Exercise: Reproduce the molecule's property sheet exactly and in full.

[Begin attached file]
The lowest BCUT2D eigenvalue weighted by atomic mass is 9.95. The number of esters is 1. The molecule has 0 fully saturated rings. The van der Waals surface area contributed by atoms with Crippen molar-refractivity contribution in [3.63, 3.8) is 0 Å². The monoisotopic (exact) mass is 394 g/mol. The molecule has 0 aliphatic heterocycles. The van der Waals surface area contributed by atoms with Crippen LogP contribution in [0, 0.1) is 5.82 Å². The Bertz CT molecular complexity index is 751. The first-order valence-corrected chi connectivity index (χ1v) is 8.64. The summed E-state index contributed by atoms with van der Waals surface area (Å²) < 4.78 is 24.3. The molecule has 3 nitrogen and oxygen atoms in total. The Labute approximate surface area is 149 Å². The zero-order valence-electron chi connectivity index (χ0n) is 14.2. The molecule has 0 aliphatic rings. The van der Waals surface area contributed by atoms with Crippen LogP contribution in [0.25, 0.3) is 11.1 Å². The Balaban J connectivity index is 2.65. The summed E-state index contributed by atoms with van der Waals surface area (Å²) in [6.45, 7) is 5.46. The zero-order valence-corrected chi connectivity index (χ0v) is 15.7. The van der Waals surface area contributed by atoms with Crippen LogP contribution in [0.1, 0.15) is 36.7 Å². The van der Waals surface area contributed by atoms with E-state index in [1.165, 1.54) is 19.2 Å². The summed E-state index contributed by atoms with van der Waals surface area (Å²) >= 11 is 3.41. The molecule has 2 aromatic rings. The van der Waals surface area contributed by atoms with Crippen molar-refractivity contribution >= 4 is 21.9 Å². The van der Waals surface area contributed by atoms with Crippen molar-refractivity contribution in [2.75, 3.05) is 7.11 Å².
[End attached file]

The lowest BCUT2D eigenvalue weighted by atomic mass is 9.95. The number of esters is 1. The molecule has 0 fully saturated rings. The van der Waals surface area contributed by atoms with Crippen molar-refractivity contribution in [3.63, 3.8) is 0 Å². The monoisotopic (exact) mass is 394 g/mol. The molecule has 0 aliphatic heterocycles. The van der Waals surface area contributed by atoms with Crippen LogP contribution in [0, 0.1) is 5.82 Å². The Bertz CT molecular complexity index is 751. The first-order valence-corrected chi connectivity index (χ1v) is 8.64. The summed E-state index contributed by atoms with van der Waals surface area (Å²) < 4.78 is 24.3. The molecule has 3 nitrogen and oxygen atoms in total. The Labute approximate surface area is 149 Å². The zero-order valence-electron chi connectivity index (χ0n) is 14.2. The molecule has 0 aliphatic rings. The van der Waals surface area contributed by atoms with Crippen LogP contribution in [0.25, 0.3) is 11.1 Å². The Balaban J connectivity index is 2.65. The summed E-state index contributed by atoms with van der Waals surface area (Å²) in [6.45, 7) is 5.46. The zero-order valence-corrected chi connectivity index (χ0v) is 15.7. The van der Waals surface area contributed by atoms with Crippen LogP contribution in [0.1, 0.15) is 36.7 Å². The van der Waals surface area contributed by atoms with E-state index in [1.165, 1.54) is 19.2 Å². The summed E-state index contributed by atoms with van der Waals surface area (Å²) >= 11 is 3.41. The molecule has 2 aromatic rings. The van der Waals surface area contributed by atoms with Crippen molar-refractivity contribution >= 4 is 21.9 Å². The van der Waals surface area contributed by atoms with Crippen molar-refractivity contribution in [2.75, 3.05) is 7.11 Å².